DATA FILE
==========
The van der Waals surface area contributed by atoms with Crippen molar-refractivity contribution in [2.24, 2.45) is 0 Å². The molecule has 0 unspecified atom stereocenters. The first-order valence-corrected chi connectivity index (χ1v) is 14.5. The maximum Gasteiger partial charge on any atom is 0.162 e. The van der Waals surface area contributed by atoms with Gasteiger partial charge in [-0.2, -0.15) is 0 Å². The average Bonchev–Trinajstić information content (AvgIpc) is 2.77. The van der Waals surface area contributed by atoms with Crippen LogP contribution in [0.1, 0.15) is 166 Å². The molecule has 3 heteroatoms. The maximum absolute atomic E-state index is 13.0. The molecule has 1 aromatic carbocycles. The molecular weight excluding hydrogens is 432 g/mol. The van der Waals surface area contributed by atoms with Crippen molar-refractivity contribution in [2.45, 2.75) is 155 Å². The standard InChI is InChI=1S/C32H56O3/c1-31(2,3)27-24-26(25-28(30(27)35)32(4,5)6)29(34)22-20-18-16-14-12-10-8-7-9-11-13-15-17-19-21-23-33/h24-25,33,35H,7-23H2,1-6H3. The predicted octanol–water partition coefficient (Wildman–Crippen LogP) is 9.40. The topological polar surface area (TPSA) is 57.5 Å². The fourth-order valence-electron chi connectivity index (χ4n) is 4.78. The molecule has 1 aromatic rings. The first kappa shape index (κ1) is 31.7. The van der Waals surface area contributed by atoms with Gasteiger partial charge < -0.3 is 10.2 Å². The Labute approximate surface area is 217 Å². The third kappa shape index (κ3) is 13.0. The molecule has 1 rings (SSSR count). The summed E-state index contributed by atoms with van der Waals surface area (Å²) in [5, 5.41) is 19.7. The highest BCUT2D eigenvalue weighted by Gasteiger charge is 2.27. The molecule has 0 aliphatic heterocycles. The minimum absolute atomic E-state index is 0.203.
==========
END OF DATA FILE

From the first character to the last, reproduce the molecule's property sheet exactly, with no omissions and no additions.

The van der Waals surface area contributed by atoms with Crippen molar-refractivity contribution in [2.24, 2.45) is 0 Å². The molecule has 0 unspecified atom stereocenters. The first-order valence-corrected chi connectivity index (χ1v) is 14.5. The maximum Gasteiger partial charge on any atom is 0.162 e. The van der Waals surface area contributed by atoms with Gasteiger partial charge in [-0.2, -0.15) is 0 Å². The average Bonchev–Trinajstić information content (AvgIpc) is 2.77. The van der Waals surface area contributed by atoms with Crippen LogP contribution in [0.1, 0.15) is 166 Å². The molecule has 3 heteroatoms. The maximum absolute atomic E-state index is 13.0. The molecule has 1 aromatic carbocycles. The molecular weight excluding hydrogens is 432 g/mol. The van der Waals surface area contributed by atoms with Crippen molar-refractivity contribution in [2.45, 2.75) is 155 Å². The standard InChI is InChI=1S/C32H56O3/c1-31(2,3)27-24-26(25-28(30(27)35)32(4,5)6)29(34)22-20-18-16-14-12-10-8-7-9-11-13-15-17-19-21-23-33/h24-25,33,35H,7-23H2,1-6H3. The predicted octanol–water partition coefficient (Wildman–Crippen LogP) is 9.40. The topological polar surface area (TPSA) is 57.5 Å². The fourth-order valence-electron chi connectivity index (χ4n) is 4.78. The molecule has 1 aromatic rings. The first kappa shape index (κ1) is 31.7. The van der Waals surface area contributed by atoms with Gasteiger partial charge < -0.3 is 10.2 Å². The Labute approximate surface area is 217 Å². The third kappa shape index (κ3) is 13.0. The molecule has 1 rings (SSSR count). The summed E-state index contributed by atoms with van der Waals surface area (Å²) in [5, 5.41) is 19.7. The highest BCUT2D eigenvalue weighted by Gasteiger charge is 2.27. The molecule has 0 aliphatic heterocycles. The minimum absolute atomic E-state index is 0.203.